Dr. David BELJONNE

Dr. David BELJONNE

University of Mons, Mons, Belgium, EU


Position: Research director of the Belgian National Science foundation (FNRS), Belgium, EU

Specialization: Molecular modelling, 2D materials and oxids

 

At the NANOCON´16 conference Dr. David Beljonne will present the plenary lecture: 
"Elementary Electronic Processes in Carbon-based Materials and Beyond: What do we Learn from Theory?"

 

Education and professional experience:
David Beljonne (1969) got his PhD in Chemistry with Professor Jean-Luc Brédas at the University of Mons-Hainaut in 1994. After post-doctoral stays at the Universities of Cambridge and Rochester, he became a research fellow of the FNRS and is now FNRS Research Director. He is also a Visiting Principal Research Scientist at the Georgia Institute of Technology in Atlanta. Ranked at the position88 of the world 100 top Materials Scientists 2000-2010(Thomson Reuters).

 

Education:

1980 - 1986 High School, ‘Latin-Math’, Collège Saint-Augustin, Enghien (Belgium)
1986 - 1990 Master in Chemistry, University of Mons-Hainaut, Mons (Belgium)
1990 - 1994 Ph.D. in Chemistry, Chemistry of Novel Materials (Prof. J.L. Brédas), University of Mons-Hainaut, Mons (Belgium)
2001 Habilitation in Chemistry (‘Thèse d’agrégation de l’Enseignement Supérieur’)

 

Professional Position:

1990 - 1993 IRSIA research fellowship, Chemistry of Novel Materials, University of Mons-Hainaut, Mons
1993 - 1994 Research assistant, University of Mons-Hainaut, Mons (Belgium)
1995 - 1997 Postdoctoral researcher (‘Chargé de Recherches’) from the Belgian National Science Foundation (FNRS, ‘Fonds National de la Recherche Scientifique’)
1997 - 2002 Research associate (‘Chercheur Qualifié’) from FNRS
2002 - 2007 Senior research associate (‘Maître de Recherches’) from FNRS
2007 - present Research director (‘Directeur de Recherches’) from FNRS

 

Main Scientific Activities & Achivements:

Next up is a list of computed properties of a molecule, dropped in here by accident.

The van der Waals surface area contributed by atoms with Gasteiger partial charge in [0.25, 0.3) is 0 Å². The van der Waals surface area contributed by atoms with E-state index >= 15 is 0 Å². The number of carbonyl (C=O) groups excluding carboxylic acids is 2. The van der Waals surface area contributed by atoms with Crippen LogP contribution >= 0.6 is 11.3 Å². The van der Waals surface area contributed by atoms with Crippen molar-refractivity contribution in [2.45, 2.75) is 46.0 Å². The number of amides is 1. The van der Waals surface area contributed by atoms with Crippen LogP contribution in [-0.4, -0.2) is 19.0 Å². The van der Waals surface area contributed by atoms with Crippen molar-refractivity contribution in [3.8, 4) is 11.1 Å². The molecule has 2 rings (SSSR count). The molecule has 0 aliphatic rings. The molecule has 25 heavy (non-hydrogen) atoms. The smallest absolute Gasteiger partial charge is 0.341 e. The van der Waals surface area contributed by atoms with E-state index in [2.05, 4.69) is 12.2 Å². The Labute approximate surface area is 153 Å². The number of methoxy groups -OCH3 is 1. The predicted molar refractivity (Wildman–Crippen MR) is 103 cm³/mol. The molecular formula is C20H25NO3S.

His research activities deal with the modelling using classical, quantum-chemical and phenomenological approaches of the interplay between the supramolecular organization and the opto-electronic properties of conjugated materials in the bulk phase and at interfaces. These studies aim at shedding light on the elementary electronic processes going on in organic electronic devices, such as solar cells, light-emitting diodes and field-effect transistors. More recently, he has also extended his theoretical activities to two-dimensional materials and oxides.

Major contributions in the field of molecular modelling as applied to conjugated organic molecular and polymer materials, as concerns: (i) The design of conjugated molecules (chromophores) with enhanced nonlinear optical response; (ii) The nature of the lowest singlet and triplet excitations in conjugated materials and implications for light emission; (iii) Light harvesting: Intermolecular interactions and energy diffusion processes in the condensed phase; (iv) Charge photogeneration in solar cells: Exciton dissociation at organic interfaces and singlet fission; (v) Charge transport in organic molecular and polymer crystals: Structure-property relationships; (vi) Expression of chirality at surfaces and in solution. Towards Pasteurian segregation; (vii) Tuning the electronic properties of graphene by chemical doping and confinement effects.

 

Scientific Publications:
Author or co-author of 326 peer-reviewed scientific publications in major journals; cited 15 378 times without self-citation; h-index: 65 (source: Web of Science); Author or co-author of 15 book chapters.

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